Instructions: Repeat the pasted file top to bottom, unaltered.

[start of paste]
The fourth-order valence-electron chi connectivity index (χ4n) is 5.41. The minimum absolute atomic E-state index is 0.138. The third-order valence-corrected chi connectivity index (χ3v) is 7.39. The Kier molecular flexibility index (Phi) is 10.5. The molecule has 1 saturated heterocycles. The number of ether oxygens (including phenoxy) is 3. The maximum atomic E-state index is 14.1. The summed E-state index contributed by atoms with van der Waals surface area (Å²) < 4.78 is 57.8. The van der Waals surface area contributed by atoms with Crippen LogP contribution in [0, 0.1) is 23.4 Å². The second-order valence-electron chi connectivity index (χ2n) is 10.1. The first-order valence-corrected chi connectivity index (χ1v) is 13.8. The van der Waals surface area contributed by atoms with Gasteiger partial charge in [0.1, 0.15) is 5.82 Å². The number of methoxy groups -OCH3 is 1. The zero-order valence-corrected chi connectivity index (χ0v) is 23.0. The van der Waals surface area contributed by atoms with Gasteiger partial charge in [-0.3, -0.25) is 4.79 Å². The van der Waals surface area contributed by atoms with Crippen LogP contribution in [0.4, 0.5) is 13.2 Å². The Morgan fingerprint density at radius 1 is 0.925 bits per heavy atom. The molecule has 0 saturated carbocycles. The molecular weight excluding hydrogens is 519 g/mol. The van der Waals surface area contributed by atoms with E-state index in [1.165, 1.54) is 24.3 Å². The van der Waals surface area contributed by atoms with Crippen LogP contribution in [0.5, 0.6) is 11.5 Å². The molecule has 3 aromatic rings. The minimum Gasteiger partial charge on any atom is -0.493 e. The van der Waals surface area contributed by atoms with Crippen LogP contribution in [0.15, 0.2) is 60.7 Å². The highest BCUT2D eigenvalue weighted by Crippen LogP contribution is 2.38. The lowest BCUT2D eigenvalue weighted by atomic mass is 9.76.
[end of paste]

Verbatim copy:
The fourth-order valence-electron chi connectivity index (χ4n) is 5.41. The minimum absolute atomic E-state index is 0.138. The third-order valence-corrected chi connectivity index (χ3v) is 7.39. The Kier molecular flexibility index (Phi) is 10.5. The molecule has 1 saturated heterocycles. The number of ether oxygens (including phenoxy) is 3. The maximum atomic E-state index is 14.1. The summed E-state index contributed by atoms with van der Waals surface area (Å²) < 4.78 is 57.8. The van der Waals surface area contributed by atoms with Crippen LogP contribution in [0, 0.1) is 23.4 Å². The second-order valence-electron chi connectivity index (χ2n) is 10.1. The first-order valence-corrected chi connectivity index (χ1v) is 13.8. The van der Waals surface area contributed by atoms with Gasteiger partial charge in [0.1, 0.15) is 5.82 Å². The number of methoxy groups -OCH3 is 1. The zero-order valence-corrected chi connectivity index (χ0v) is 23.0. The van der Waals surface area contributed by atoms with Gasteiger partial charge in [-0.3, -0.25) is 4.79 Å². The van der Waals surface area contributed by atoms with Crippen LogP contribution in [0.4, 0.5) is 13.2 Å². The Morgan fingerprint density at radius 1 is 0.925 bits per heavy atom. The molecule has 0 saturated carbocycles. The molecular weight excluding hydrogens is 519 g/mol. The van der Waals surface area contributed by atoms with E-state index in [1.165, 1.54) is 24.3 Å². The van der Waals surface area contributed by atoms with Crippen LogP contribution in [0.5, 0.6) is 11.5 Å². The molecule has 3 aromatic rings. The minimum Gasteiger partial charge on any atom is -0.493 e. The van der Waals surface area contributed by atoms with Crippen LogP contribution in [0.15, 0.2) is 60.7 Å². The highest BCUT2D eigenvalue weighted by Crippen LogP contribution is 2.38. The lowest BCUT2D eigenvalue weighted by atomic mass is 9.76.